[In 1991, I posted an article to rec.puzzles asking for a solution to
a special case of the Dinitz conjecture. To describe this special case,
let A_{i,j} denote the set in the ith row and jth column. The special
case in question is: A_{i,j} = A_{k,l} whenever i = k. Below are two
of the responses I got. The latter is cited in my paper on the Dinitz
conjecture. ---TYC, 3/22/97]
From @mail.uunet.ca:Software.Mitel.COM!Tom.Gray@mitel Wed Nov 27 11:23:18 1991
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Date: Wed, 27 Nov 1991 10:27:10 -0500
From: Tom.Gray@software.mitel.com (Tom Gray)
Message-Id: <9111271527.AA23689@Software.Mitel.COM>
To: grayt@software.mitel.com, tycchow@math.mit.edu
Subject: Re: Trivial or non-trivial?
Status: RO
Here are some refernces .
You want to see i an analysis of multistage swtching
networks which are represented by Paull's matrix
(the matrix you gave in the puzzle).
Your puzzle is really asking how such a network
can be configured to give valid connections
betwen an arbitrary set of inputs and outputs.
See chapter 3 of
Switching and Traffic Theorey
for Integrated Broadband Networks
Joeseph Y Hui
Kluwer Academic Publishers
ISBN 0-7923-9061-X
The theorems of Paull and Slepian-Duguid on rearranagble
networks are what you want. these show how an arbitrary set
of interconnections can be rearranged to create the valid
set of connections described in your puzzle. The reference
has elementary demonstrations of bot theorems.
Tom Gray
From galois!snorkelwacker.mit.edu!spool.mu.edu!uunet!mcsun!sun4nl!dutrun!dutrun2!dutiba.tudelft.nl!dekker Wed Nov 27 13:09:35 EST 1991
Article: 4206 of rec.puzzles
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From: dekker@dutiba.tudelft.nl (Rene Dekker)
Newsgroups: rec.puzzles
Subject: Re: Trivial or non-trivial?
Message-ID: <6301@dutrun2.tudelft.nl>
Date: 27 Nov 91 12:19:06 GMT
Article-I.D.: dutrun2.6301
Sender: news@dutrun2.tudelft.nl
Reply-To: dekker@dutiba.tudelft.nl (Rene Dekker)
Organization: Delft University of Technology (TWI)
Lines: 108
Originator: dekker@dutiaa
> Fix an integer n > 0. Let S_1, ..., S_n be n sets, each with n
> elements. (The n elements in a given set must be all distinct, but the
> sets need not be pairwise disjoint; in fact, they could be all equal.)
> Show that there is an n x n matrix such that
>
> 1. the elements in the ith row are precisely the elements of S_i; and
> 2. for each j, the elements in the jth column are all distinct.
>
> In fact, I know of no elementary solution to the problem, ...
A sulotion follows, which I have devised together with Arlet Ottens. It
is a fairly intuistic solution, not a mathematical proof, but it could
turn into one when a math guru would take a look at it.
Assume that you can fill a k * n matrix with k sets (k < n). Then we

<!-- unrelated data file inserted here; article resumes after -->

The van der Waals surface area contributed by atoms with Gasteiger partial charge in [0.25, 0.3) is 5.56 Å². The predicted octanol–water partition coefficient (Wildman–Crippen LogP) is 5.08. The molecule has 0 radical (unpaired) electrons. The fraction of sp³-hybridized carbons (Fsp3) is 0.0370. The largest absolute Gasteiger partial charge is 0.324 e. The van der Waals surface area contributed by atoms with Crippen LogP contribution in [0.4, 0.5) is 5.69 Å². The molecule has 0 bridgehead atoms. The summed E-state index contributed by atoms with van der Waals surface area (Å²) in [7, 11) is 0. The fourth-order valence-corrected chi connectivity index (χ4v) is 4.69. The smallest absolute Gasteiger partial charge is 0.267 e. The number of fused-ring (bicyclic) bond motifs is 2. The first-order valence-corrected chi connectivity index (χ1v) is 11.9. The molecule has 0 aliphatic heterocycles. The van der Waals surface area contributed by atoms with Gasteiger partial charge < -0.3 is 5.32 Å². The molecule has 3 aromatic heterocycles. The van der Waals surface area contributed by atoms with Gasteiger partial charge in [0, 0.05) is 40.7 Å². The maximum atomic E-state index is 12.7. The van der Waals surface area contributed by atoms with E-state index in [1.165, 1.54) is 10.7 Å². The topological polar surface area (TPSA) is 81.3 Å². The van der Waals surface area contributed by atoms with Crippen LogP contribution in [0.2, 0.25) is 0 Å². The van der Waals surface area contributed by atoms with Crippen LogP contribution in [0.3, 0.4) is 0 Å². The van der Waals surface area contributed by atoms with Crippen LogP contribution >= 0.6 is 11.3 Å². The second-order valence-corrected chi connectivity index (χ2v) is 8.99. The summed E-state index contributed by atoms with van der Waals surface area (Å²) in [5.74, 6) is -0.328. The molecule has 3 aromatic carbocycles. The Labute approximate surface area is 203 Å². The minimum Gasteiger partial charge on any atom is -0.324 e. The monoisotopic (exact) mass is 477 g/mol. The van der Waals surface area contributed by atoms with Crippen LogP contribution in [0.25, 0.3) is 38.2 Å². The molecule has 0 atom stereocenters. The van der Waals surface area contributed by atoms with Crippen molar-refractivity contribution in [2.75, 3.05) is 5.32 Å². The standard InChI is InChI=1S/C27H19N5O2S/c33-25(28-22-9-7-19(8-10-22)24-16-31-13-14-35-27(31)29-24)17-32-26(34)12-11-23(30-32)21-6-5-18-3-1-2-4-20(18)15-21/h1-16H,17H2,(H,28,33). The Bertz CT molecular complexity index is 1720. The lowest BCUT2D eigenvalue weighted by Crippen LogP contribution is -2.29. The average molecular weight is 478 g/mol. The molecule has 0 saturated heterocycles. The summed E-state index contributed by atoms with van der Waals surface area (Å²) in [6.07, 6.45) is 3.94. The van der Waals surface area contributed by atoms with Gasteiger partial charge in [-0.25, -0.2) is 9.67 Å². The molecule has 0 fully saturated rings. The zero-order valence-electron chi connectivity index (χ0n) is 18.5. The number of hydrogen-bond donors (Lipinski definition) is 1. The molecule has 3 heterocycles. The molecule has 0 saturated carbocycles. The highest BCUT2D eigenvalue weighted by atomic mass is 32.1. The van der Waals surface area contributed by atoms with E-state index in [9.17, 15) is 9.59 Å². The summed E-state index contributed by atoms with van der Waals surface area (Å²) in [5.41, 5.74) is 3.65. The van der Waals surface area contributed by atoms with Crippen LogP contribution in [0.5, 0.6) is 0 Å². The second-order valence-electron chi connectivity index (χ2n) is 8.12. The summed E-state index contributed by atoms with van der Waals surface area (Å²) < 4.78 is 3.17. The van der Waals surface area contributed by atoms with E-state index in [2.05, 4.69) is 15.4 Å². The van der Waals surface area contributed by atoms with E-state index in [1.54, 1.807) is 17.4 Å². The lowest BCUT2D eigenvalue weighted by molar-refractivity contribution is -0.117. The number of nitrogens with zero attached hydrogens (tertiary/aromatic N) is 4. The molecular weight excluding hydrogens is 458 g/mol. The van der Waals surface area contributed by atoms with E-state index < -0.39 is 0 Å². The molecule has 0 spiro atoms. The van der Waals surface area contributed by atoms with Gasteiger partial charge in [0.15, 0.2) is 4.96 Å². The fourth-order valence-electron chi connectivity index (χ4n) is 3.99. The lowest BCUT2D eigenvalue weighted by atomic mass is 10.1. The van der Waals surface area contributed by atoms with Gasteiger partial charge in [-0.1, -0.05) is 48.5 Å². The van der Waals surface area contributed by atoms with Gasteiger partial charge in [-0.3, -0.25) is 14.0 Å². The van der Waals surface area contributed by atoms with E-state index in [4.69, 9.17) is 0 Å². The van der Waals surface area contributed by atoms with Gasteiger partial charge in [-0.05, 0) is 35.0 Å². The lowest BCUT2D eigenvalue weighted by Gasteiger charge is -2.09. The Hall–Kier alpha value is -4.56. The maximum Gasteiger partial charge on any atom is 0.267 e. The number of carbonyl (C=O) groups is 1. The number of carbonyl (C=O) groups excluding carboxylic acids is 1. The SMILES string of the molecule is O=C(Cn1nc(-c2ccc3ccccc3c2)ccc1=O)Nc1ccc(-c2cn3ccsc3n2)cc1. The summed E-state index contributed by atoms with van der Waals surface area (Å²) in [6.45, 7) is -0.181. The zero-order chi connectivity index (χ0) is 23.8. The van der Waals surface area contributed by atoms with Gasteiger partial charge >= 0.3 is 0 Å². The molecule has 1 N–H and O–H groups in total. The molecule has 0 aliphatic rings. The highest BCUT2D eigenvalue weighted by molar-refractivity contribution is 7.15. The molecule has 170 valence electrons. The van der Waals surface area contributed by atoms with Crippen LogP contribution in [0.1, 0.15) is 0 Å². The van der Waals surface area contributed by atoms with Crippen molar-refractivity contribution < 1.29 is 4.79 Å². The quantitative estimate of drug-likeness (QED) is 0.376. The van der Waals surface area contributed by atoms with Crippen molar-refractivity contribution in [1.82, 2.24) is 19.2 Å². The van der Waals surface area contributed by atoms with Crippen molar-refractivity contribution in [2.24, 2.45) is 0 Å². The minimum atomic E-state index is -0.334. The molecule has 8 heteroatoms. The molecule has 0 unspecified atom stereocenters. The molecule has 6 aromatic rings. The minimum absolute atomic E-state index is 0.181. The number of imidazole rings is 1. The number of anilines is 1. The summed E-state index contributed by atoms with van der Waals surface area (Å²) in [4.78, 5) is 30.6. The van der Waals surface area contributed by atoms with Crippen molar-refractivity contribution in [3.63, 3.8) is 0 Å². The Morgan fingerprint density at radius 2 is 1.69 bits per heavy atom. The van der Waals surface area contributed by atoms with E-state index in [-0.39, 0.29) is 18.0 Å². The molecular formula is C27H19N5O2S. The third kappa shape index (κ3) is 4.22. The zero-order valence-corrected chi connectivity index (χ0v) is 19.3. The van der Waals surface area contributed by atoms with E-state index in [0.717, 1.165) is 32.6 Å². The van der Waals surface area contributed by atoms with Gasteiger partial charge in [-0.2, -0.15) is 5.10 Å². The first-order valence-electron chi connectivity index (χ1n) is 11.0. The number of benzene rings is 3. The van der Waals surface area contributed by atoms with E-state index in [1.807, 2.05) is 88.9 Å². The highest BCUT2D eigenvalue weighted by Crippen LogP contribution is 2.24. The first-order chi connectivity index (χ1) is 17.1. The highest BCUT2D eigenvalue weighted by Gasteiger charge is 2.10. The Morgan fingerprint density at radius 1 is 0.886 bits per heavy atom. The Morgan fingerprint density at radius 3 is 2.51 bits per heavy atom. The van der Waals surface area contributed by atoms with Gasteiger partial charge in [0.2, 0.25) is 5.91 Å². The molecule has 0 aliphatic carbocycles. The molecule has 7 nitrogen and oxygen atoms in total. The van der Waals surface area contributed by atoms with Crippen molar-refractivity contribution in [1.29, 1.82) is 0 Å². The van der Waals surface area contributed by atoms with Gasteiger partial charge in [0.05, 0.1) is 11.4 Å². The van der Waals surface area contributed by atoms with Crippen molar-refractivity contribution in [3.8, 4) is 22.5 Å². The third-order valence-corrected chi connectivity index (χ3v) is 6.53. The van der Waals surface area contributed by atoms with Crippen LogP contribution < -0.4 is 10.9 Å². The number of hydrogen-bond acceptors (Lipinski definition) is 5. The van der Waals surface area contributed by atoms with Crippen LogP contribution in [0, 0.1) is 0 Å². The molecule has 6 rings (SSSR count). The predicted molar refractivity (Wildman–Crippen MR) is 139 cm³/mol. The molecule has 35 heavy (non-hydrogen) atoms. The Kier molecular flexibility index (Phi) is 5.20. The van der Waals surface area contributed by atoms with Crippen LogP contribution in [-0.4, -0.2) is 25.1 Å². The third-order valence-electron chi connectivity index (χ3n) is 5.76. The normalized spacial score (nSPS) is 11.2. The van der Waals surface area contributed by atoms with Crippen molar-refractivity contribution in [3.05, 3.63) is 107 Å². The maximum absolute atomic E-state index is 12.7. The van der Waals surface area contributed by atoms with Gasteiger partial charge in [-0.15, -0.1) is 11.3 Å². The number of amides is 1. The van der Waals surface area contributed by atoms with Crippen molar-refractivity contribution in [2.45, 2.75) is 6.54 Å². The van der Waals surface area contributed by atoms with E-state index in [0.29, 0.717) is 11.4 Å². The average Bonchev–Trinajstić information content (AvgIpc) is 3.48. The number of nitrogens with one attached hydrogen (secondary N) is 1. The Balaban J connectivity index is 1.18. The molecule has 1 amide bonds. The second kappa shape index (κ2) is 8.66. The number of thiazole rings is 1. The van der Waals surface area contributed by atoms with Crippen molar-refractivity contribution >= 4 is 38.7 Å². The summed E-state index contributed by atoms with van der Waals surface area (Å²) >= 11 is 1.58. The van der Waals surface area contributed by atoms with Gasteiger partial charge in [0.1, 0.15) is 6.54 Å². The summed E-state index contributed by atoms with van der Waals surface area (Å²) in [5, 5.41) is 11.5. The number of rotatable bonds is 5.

show that you can also fill a (k+1) * n matrix with (k+1) sets.
First, note that for all numbers there is a column in a proper k * n
matrix (k < n) that does not contain that number. Otherwise it would
appear twice in one row.
Suppose this is our k * n matrix:
.....
.....
.....
.....
The dots represent numbers in the matrix. We have to add the set
{a,b,c,..,e} as the (k+1)th row, the a..e representing n distinct
numbers. We start by trying to add the first element: a. It can always
be placed in one column, because there is always a column not
containing a. So we add:
.....
.....
.....
.....
a
Then we try to add b,c,etc. One number might cause trouble because all
the previous numbers occupy the columns it could be placed in. Suppose
that is c:
.....
..c..
....c
c..p.
b a
There is always a column where c could be placed, though this may be
occupied by an other number, say a. We now try to move a c from an
empty column, say the first one in our example, to the column occupied
by a, in the following manner:
We exchange the c in the first column with the number in the same row
in a's column. Say that number is p:
.....
p.cq.
....c
p..c.
b a
Now we have a's column containing a c but no p and the first column
containing a p and no c. The first column can now possibly contain two
p's, which must be dealt with. We exchange the other p with its mate in
a's column, say q:
.....
q.cp.
....c
p..c.
b a
Note that a's column cannot contain two p's, because we just removed
the single p in that column. The first can possibly contain two q's
now, but we deal with that in the same manner as the p's. When we
continue to do that we eventually end up with the first column
contaning no c's and the whole matrix in order. The we can place the c
in the first column:
.....
q.cp.
....c
p..c.
cb a
We proceed in this manner until all the elements of the extra set are
added. In this way we have showed that a correct (k+1) * n matrix can
be formed from a correct k * n matrix, and by the induction principle
we can form a correct n * n matrix.
The only thing that has to be showed yet, is that the exchanging
process between two columns will eventually end. At one point we have
a set of pairs that are already exchanged and a set of pairs that are
not yet exchanged. Within each set there is no conflict between the
pairs. There can only exist a conflict between a pair in one set and a
pair in the other. When that is so, we take the pair in the
not-yet-exchanged set, flip it and put it in the yet-exchanged set.
This newly added pair cannot create a conflict, because otherwise it
would have conflicted also before the exchange process started.
--
-------------------------------------------------------------------------------
Rene Dekker Delft University of Technology dekker@dutiba.tudelft.nl
Signature under construction. (|:-)